I taught These photo tips to staff camp photographers for WinShape Camps located in Rome, Georgia.
Here are some camera settings that we all made on the cameras.
· Quality of Image. We set the camera to the most extensive JPEG file at the highest quality. (The camp did not provide the software for all the computers to use RAW)
· Auto ISO on a NikonAuto ISO. We all set our cameras to Auto ISO and our lowest ISO on the camera default preferences of 50 to 200 ISO. We then set the highest ISO on the camera that is realistically capable of shooting. For most of the cameras, this was between ISO 1600 and 6400. Both Canon and Nikon allow you to set your highest shutter speed. We set this according to the situation.
· Shutter speeds (Using auto ISO): The camera will raise the ISO to get the optimum shutter speed and drop it once it hits the maximum ISO.
- If shooting under fluorescent or sodium vapor lights, we recommended shooting at 1/100 shutter speed unless they had to shoot sports.
- For shooting sports, we recommended setting a 1/2000 shutter speed
- For general shooting, we recommended a 1/250 shutter speed
· White Balance
- We recommended getting a custom White Balance as the primary choice
- Our second choice was to use a preset like Fluorescent, Daylight, or tungsten, for example
- When we were changing lighting that affects white balance, we often recommended using Auto White Balance
- For general shooting, we recommended not shooting wide open but using f/4 or f/5.6 so that your subject is in focus.
- When your subject can cooperate more with you, we recommend shooting wide apertures if you choose for artistic reasons. This is when f/1.4 is more appropriate. We have found the trend of too many shooters buying 50mm f/1.4 lenses, shooting wide open all the time, and having very few in-focus photos due to the shallow depth of field.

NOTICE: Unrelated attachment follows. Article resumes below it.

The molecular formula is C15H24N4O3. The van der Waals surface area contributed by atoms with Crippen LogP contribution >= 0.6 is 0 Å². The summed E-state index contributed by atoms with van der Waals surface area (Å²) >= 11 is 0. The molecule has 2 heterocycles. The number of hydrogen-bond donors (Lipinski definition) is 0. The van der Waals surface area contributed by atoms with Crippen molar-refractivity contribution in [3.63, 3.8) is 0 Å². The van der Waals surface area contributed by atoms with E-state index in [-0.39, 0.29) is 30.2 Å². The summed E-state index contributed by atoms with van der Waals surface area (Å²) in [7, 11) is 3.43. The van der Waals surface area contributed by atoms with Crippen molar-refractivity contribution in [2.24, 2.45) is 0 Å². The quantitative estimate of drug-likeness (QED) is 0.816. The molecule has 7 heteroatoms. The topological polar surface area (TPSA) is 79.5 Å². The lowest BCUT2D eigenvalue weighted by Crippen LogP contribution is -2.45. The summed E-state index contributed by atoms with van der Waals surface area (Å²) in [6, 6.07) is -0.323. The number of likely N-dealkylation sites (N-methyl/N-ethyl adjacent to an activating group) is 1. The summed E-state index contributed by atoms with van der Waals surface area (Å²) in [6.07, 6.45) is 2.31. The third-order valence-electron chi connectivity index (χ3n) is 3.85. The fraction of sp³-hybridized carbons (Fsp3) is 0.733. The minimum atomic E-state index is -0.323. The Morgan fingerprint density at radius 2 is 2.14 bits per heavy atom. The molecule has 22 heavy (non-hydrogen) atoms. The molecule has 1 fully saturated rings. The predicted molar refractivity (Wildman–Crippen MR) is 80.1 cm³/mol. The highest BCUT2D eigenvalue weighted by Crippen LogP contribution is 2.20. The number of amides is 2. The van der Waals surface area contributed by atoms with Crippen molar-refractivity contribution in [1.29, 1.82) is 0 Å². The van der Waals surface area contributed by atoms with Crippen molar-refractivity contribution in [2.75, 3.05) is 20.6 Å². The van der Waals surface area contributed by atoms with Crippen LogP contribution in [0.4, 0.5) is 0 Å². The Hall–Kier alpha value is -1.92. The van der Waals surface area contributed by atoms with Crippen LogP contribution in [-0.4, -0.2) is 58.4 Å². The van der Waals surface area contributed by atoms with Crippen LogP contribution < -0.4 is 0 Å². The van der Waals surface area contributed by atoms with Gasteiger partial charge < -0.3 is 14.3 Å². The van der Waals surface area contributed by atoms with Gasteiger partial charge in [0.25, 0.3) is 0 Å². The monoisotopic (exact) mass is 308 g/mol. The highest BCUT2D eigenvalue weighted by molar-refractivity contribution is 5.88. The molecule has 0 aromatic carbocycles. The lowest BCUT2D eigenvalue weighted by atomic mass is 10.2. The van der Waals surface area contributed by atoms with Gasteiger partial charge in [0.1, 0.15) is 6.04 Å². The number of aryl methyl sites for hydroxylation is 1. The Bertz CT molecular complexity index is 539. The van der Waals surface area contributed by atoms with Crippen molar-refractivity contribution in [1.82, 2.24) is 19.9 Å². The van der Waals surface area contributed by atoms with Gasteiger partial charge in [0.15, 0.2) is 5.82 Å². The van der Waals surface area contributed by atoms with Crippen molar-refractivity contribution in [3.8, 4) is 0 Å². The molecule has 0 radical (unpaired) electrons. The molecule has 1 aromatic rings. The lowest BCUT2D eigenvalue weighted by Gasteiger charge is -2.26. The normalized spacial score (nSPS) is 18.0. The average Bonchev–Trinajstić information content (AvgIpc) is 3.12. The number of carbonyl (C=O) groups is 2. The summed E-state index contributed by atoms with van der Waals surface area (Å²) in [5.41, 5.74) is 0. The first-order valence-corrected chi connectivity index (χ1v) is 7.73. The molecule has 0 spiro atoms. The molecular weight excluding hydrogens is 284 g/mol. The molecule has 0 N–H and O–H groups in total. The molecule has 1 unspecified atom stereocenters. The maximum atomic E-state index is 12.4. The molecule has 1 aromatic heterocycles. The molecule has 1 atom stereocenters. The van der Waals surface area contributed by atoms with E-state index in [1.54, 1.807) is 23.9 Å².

· Inside Flash or when dark. Use a higher ISO to help open up the background. Anon, how does using the higher ISO help open the background up?
· Flash outside in daylight. When it is the middle of the day, and the sun is straight up, you will most likely get dark circles around your eyes. I call this the raccoon eye look. If you are less than 10 feet from the subject, you can use your built-in flash or hot shoe flash to fill those shadows. In addition to filling in the shadows, you will get a nice catch light in the eyes. You can also use the flash when you backlight a subject. (I wrote about this in an earlier blog post here) This helps them from looking directly into the sun and squinting. Since the shadow side of the face is now towards the camera, a flash can help balance the light.
Some camp photographers are photography students or recent graduates of photography programs, but not all are photography majors. Due to the range of talent, we showed them a place to help them get more photos in focus that are correctly exposed and have good skin tones.
After practicing with these settings, we covered the three composition stages. I will refer you to my earlier blog about what we covered.
The last thing we did during our time was go out and practice shooting, looking for photos that tell a story. Then, we reviewed everyone’s best five pictures for our last hour together.
Call me if you would like me to come to your organization and do this workshop. I am doing this same workshop for the Boy Scout troop that meets at my church in a few weeks. We will do the class time and meet four weeks after they shoot a photo story.